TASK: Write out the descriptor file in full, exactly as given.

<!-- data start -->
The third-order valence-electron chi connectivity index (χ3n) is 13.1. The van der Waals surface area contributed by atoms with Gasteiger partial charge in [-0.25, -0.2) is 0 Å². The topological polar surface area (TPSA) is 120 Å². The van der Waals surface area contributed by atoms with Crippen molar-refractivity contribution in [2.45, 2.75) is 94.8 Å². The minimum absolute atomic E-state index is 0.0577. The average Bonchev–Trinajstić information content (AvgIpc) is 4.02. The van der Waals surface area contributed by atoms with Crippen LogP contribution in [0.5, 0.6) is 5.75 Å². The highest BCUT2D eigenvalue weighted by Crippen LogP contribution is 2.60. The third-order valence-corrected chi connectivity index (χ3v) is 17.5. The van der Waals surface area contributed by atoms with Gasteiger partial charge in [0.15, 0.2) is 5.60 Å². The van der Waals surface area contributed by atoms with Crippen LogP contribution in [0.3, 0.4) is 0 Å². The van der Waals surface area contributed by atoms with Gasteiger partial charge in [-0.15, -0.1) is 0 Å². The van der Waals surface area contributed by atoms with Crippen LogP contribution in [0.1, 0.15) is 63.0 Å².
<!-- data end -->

The third-order valence-electron chi connectivity index (χ3n) is 13.1. The van der Waals surface area contributed by atoms with Gasteiger partial charge in [-0.25, -0.2) is 0 Å². The topological polar surface area (TPSA) is 120 Å². The van der Waals surface area contributed by atoms with Crippen molar-refractivity contribution in [2.45, 2.75) is 94.8 Å². The minimum absolute atomic E-state index is 0.0577. The average Bonchev–Trinajstić information content (AvgIpc) is 4.02. The van der Waals surface area contributed by atoms with Crippen LogP contribution in [0.5, 0.6) is 5.75 Å². The highest BCUT2D eigenvalue weighted by Crippen LogP contribution is 2.60. The third-order valence-corrected chi connectivity index (χ3v) is 17.5. The van der Waals surface area contributed by atoms with Gasteiger partial charge in [0.15, 0.2) is 5.60 Å². The van der Waals surface area contributed by atoms with Crippen LogP contribution in [0.3, 0.4) is 0 Å². The van der Waals surface area contributed by atoms with Gasteiger partial charge in [-0.15, -0.1) is 0 Å². The van der Waals surface area contributed by atoms with Crippen LogP contribution in [0.1, 0.15) is 63.0 Å².